Cooperative Fish and Wildlife Research Units Program: Pennsylvania
Education, Research and Technical Assistance for Managing Our Natural Resources

Pennsylvania Project


Wild Turkey Harvest Management Decision Making

July 2021 - June 2025


Personnel

Participating Agencies

  • Pennsylvania Game Commission
  • PA Game Commission

Fall and spring turkey hunting is popular in Pennsylvania, but the fall harvest is dominated by females and poults, which may reduce reproductive output of the population the following spring. Therefore, maximizing fall hunting opportunity has the potential to negatively affect spring harvests. Turkey research on the effect of fall hunting seasons, along with population modeling, has suggested that careful regulation of fall hunting seasons is necessary to ensure sufficient reproductive output the following spring and prevent the fall harvest from negatively affecting spring harvest via reduced turkey abundance.
Identifying an optimal fall harvest strategy, however, has been difficult because turkey population dynamics are highly variable because of the effect of spring weather conditions on reproduction and mast abundance on fall harvest rates. Identifying an optimal fall harvest strategy requires estimates of fall population size with measures of uncertainty, because the harvest strategy depends on the size of the population and how certain we are that the estimate is a good representation of the population.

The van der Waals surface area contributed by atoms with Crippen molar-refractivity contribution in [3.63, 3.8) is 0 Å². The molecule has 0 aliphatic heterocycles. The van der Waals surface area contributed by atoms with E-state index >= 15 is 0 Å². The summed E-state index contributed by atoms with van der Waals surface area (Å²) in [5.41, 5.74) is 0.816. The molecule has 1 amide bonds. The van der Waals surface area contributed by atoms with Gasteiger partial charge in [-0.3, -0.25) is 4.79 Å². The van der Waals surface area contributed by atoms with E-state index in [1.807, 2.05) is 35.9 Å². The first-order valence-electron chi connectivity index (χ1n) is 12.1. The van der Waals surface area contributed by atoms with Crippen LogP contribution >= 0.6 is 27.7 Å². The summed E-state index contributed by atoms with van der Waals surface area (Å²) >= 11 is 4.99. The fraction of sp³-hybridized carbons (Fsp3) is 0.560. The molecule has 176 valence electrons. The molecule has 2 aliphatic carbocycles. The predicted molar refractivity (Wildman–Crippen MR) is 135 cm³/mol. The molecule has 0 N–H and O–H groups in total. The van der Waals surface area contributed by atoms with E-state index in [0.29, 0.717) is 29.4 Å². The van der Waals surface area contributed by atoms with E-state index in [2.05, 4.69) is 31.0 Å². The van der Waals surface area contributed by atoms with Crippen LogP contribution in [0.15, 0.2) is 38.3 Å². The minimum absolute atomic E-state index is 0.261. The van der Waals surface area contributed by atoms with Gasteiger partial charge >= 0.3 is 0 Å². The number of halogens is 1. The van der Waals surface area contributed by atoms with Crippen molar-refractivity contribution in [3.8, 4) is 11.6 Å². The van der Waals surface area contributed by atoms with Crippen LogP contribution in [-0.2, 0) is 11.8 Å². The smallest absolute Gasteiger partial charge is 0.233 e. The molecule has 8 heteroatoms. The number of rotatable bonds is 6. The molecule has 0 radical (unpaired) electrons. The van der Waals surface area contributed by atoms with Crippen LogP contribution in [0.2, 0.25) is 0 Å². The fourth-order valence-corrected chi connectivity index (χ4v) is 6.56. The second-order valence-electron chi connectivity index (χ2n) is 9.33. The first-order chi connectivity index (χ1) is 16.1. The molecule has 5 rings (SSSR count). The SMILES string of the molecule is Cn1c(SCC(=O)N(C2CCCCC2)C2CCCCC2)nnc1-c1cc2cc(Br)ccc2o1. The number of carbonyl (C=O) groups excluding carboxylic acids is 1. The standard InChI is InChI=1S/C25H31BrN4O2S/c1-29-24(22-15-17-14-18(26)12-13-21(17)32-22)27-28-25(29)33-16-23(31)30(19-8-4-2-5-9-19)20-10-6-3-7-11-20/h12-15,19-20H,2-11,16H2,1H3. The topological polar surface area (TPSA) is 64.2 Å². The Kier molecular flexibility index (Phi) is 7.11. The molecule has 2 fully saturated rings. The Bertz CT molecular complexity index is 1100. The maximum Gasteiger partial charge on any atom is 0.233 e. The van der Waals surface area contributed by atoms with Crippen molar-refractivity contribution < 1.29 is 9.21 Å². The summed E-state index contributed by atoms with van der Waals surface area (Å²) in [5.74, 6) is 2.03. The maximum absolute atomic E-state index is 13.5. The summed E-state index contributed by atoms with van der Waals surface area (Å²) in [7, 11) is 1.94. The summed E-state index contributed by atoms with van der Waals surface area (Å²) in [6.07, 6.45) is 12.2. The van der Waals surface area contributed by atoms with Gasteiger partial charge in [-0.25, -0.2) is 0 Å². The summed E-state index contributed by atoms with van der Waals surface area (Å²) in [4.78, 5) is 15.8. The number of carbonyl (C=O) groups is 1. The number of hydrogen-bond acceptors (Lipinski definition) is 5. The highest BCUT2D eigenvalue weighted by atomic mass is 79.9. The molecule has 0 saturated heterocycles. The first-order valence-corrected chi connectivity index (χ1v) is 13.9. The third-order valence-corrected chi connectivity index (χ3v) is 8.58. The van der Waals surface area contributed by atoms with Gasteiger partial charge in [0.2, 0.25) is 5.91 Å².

An integrated population model (IPM) has been developed to estimate turkey population size by WMU, which requires band-recovery data of males, spring and fall harvest estimates by sex-age class (Game Take Survey and report cards), and reproductive rates (summer sighting survey). The IPM has been demonstrated to provide population estimates as well as derive important parameters that aren’t monitored with data (e.g., fall harvest rates of females and poults). However, the IPM has only been implemented in a spreadsheet to show proof of concept. Developing the IPM in a Bayesian framework using Markov Chain Monte Carlo (MCMC) methods provides multiple advantages: 1) the IPM will provide measures of precision of estimated population parameters, 2) the model can be directly integrated with databases managed by the Pennsylvania Game Commission (PGC), and 3) the model can evaluate the effects of different levels of sampling effort (e.g., how increasing the number of turkeys leg banded affects precision of population estimates).